Fruit FAQs


  Be Hive  

Do we spray?
Yes, we spray. All commercially grown apples are sprayed including organic apples.

Are your apples organic?
Our apples are certified ecologically grown, not organic. At the Scott Farm we always choose the least toxic and environmentally disruptive pest or disease treatment–which is not always the organic treatment.

How can organic be more toxic?
Organic pesticides are derived from natural sources: plants or elements. They are not always the safest or most effective treatment. Some organic approved pesticides are broad spectrum and kill or damage far more than the target pest or disease. For vegetables, crop rotation is an important part of organic growing and can minimize pests and disease and thereby minimize the need for sprays. Apple trees, of course, cannot be rotated and therefore require a different approach.

Sulphur, for example, is an organically approved treatment for apple scab, a very common problem in the northeast; depending on weather, as many as 20 to 30 applications of sulphur may be required both wasting fuel and causing the build-up in soils of the sulphur which kills earthworms and other soil organisms. Our treatment for apple scab is designed to break down quickly, approximately one week.

What is the best way to keep fruit at home?
Apples should be refrigerated. We hand pick our apples when they are ripe and immediately chill them in our coolers which are kept at 31 degrees Fahrenheit. Apples stored in a bowl will perfume a room but soon become soft and mealy.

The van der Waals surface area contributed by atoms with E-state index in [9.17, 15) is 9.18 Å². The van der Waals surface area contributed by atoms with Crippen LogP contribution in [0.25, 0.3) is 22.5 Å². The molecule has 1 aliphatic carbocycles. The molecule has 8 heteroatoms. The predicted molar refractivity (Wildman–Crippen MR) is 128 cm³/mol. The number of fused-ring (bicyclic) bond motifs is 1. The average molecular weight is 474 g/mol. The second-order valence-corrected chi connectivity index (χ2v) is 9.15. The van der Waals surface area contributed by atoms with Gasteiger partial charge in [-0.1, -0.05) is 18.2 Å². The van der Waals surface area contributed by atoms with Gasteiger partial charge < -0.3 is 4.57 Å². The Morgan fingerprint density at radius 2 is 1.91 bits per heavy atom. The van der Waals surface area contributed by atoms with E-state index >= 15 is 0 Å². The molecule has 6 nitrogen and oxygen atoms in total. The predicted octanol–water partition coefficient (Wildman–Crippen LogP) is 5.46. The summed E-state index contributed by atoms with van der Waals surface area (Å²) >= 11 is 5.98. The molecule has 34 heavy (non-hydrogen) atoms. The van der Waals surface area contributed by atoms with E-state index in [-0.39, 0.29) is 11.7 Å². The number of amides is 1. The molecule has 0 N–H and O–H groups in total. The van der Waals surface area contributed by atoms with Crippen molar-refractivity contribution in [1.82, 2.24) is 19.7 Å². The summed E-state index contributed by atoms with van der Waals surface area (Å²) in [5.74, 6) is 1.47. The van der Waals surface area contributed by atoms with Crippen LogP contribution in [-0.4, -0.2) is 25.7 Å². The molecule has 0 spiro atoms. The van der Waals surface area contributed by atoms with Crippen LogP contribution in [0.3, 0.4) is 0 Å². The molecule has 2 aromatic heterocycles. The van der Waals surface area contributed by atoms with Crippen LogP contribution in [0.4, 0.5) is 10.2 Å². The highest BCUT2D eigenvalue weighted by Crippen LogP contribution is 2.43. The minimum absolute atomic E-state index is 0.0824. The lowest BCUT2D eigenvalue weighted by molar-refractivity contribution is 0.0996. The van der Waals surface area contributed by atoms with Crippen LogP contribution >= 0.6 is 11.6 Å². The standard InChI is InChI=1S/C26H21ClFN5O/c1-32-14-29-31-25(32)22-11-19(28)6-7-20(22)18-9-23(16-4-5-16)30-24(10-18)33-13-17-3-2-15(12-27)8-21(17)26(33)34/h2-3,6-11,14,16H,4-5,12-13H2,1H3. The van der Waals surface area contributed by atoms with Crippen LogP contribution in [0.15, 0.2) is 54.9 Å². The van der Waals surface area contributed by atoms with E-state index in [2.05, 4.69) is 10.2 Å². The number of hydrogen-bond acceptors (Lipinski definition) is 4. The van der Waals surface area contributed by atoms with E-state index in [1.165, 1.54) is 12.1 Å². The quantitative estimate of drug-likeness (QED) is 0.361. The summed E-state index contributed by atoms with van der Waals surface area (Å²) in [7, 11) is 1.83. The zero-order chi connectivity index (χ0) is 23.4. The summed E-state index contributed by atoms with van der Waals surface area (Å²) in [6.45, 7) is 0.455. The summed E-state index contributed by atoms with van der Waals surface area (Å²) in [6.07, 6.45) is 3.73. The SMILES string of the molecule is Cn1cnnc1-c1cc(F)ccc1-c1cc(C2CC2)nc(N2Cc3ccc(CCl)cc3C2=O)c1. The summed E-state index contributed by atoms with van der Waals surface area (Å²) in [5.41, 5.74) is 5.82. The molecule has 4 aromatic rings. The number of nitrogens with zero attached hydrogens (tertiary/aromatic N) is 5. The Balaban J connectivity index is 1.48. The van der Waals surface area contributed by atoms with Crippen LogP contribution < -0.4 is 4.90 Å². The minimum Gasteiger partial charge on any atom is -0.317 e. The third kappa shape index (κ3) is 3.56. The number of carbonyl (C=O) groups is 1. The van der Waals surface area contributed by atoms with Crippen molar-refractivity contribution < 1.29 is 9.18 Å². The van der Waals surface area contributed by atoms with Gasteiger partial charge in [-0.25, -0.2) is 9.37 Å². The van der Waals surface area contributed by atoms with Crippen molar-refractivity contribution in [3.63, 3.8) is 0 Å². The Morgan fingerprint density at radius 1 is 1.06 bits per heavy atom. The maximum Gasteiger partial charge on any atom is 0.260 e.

Pears are the opposite: to soften and develop full flavor pears need to sit several days outside the refrigerator.

Our peaches are tree ripe but often need to sit for a day or two unrefrigerated to finish softening.

Do you use machines to harvest the apples?
All of our fruit is picked by hand when it is tree ripe. We also sort, grade, and pack our fruit by hand.

Some of my apples had spots. What caused that?
Some of our apple varieties are naturally russeted, spotted, or, like knobbed russet, bumpy and russeted. The other occasional spot is generally cosmetic or skin deep, a result of our ecological growing practices that aim to keep insects and diseases within a tolerable balance.